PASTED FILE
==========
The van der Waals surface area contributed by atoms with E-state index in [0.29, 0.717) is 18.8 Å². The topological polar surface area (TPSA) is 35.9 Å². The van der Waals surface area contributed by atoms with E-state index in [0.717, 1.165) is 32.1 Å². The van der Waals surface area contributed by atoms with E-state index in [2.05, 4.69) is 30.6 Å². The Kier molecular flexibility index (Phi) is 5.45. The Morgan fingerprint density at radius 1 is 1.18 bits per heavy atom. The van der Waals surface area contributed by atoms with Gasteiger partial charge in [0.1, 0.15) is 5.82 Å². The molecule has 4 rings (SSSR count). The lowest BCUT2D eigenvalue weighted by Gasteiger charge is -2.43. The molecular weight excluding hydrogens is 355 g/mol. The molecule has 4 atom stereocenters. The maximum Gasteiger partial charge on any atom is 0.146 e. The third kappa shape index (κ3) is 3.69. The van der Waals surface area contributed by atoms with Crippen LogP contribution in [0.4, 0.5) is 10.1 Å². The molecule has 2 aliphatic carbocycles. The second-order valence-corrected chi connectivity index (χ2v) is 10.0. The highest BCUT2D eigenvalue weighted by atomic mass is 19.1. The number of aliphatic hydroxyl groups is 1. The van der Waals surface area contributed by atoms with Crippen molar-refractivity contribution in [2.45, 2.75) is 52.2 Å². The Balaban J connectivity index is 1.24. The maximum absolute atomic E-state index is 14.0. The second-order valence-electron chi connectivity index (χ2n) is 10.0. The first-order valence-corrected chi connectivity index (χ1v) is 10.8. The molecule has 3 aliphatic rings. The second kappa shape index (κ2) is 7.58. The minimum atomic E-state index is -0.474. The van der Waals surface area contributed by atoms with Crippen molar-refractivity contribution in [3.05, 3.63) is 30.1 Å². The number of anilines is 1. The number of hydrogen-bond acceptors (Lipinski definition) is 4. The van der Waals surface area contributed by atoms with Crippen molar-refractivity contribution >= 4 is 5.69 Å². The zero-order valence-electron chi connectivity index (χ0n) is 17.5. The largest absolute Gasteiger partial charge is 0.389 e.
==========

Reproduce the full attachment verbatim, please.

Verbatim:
The van der Waals surface area contributed by atoms with E-state index in [0.29, 0.717) is 18.8 Å². The topological polar surface area (TPSA) is 35.9 Å². The van der Waals surface area contributed by atoms with E-state index in [0.717, 1.165) is 32.1 Å². The van der Waals surface area contributed by atoms with E-state index in [2.05, 4.69) is 30.6 Å². The Kier molecular flexibility index (Phi) is 5.45. The Morgan fingerprint density at radius 1 is 1.18 bits per heavy atom. The van der Waals surface area contributed by atoms with Gasteiger partial charge in [0.1, 0.15) is 5.82 Å². The molecule has 4 rings (SSSR count). The lowest BCUT2D eigenvalue weighted by Gasteiger charge is -2.43. The molecular weight excluding hydrogens is 355 g/mol. The molecule has 4 atom stereocenters. The maximum Gasteiger partial charge on any atom is 0.146 e. The third kappa shape index (κ3) is 3.69. The van der Waals surface area contributed by atoms with Crippen LogP contribution in [0.4, 0.5) is 10.1 Å². The molecule has 2 aliphatic carbocycles. The second-order valence-corrected chi connectivity index (χ2v) is 10.0. The highest BCUT2D eigenvalue weighted by atomic mass is 19.1. The number of aliphatic hydroxyl groups is 1. The van der Waals surface area contributed by atoms with Crippen molar-refractivity contribution in [2.45, 2.75) is 52.2 Å². The Balaban J connectivity index is 1.24. The maximum absolute atomic E-state index is 14.0. The second-order valence-electron chi connectivity index (χ2n) is 10.0. The first-order valence-corrected chi connectivity index (χ1v) is 10.8. The molecule has 3 aliphatic rings. The second kappa shape index (κ2) is 7.58. The minimum atomic E-state index is -0.474. The van der Waals surface area contributed by atoms with Crippen molar-refractivity contribution in [3.05, 3.63) is 30.1 Å². The number of anilines is 1. The number of hydrogen-bond acceptors (Lipinski definition) is 4. The van der Waals surface area contributed by atoms with Crippen molar-refractivity contribution >= 4 is 5.69 Å². The zero-order valence-electron chi connectivity index (χ0n) is 17.5. The largest absolute Gasteiger partial charge is 0.389 e.